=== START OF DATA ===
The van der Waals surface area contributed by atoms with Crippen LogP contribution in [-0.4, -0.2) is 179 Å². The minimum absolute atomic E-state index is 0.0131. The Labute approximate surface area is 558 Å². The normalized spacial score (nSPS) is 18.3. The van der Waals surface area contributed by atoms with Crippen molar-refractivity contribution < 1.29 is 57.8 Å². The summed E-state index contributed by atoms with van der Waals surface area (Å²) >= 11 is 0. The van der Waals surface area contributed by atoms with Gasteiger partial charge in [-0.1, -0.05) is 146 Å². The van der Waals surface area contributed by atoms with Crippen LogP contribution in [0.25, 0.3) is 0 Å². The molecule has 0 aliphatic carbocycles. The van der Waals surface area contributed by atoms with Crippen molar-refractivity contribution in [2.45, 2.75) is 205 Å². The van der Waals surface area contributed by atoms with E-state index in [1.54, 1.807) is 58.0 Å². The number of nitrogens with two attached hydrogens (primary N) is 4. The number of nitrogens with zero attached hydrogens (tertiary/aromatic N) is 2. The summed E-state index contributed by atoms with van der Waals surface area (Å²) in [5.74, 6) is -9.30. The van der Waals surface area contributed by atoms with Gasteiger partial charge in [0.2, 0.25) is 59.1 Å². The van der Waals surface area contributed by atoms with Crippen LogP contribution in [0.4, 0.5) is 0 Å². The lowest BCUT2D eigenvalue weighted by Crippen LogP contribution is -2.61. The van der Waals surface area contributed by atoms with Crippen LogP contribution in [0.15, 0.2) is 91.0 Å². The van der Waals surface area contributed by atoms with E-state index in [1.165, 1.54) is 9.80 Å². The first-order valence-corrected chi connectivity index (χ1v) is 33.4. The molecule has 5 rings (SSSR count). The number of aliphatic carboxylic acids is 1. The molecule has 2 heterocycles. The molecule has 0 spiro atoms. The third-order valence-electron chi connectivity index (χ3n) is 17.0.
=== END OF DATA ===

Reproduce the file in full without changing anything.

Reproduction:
The van der Waals surface area contributed by atoms with Crippen LogP contribution in [-0.4, -0.2) is 179 Å². The minimum absolute atomic E-state index is 0.0131. The Labute approximate surface area is 558 Å². The normalized spacial score (nSPS) is 18.3. The van der Waals surface area contributed by atoms with Crippen molar-refractivity contribution < 1.29 is 57.8 Å². The summed E-state index contributed by atoms with van der Waals surface area (Å²) >= 11 is 0. The van der Waals surface area contributed by atoms with Gasteiger partial charge in [-0.1, -0.05) is 146 Å². The van der Waals surface area contributed by atoms with Crippen LogP contribution in [0.25, 0.3) is 0 Å². The molecule has 0 aliphatic carbocycles. The van der Waals surface area contributed by atoms with Crippen molar-refractivity contribution in [2.45, 2.75) is 205 Å². The van der Waals surface area contributed by atoms with E-state index in [1.54, 1.807) is 58.0 Å². The number of nitrogens with two attached hydrogens (primary N) is 4. The number of nitrogens with zero attached hydrogens (tertiary/aromatic N) is 2. The summed E-state index contributed by atoms with van der Waals surface area (Å²) in [5.74, 6) is -9.30. The van der Waals surface area contributed by atoms with Gasteiger partial charge in [0.2, 0.25) is 59.1 Å². The van der Waals surface area contributed by atoms with Crippen LogP contribution in [0.4, 0.5) is 0 Å². The lowest BCUT2D eigenvalue weighted by Crippen LogP contribution is -2.61. The van der Waals surface area contributed by atoms with Crippen LogP contribution in [0.15, 0.2) is 91.0 Å². The van der Waals surface area contributed by atoms with E-state index in [1.165, 1.54) is 9.80 Å². The first-order valence-corrected chi connectivity index (χ1v) is 33.4. The molecule has 5 rings (SSSR count). The number of aliphatic carboxylic acids is 1. The molecule has 2 heterocycles. The molecule has 0 spiro atoms. The third-order valence-electron chi connectivity index (χ3n) is 17.0.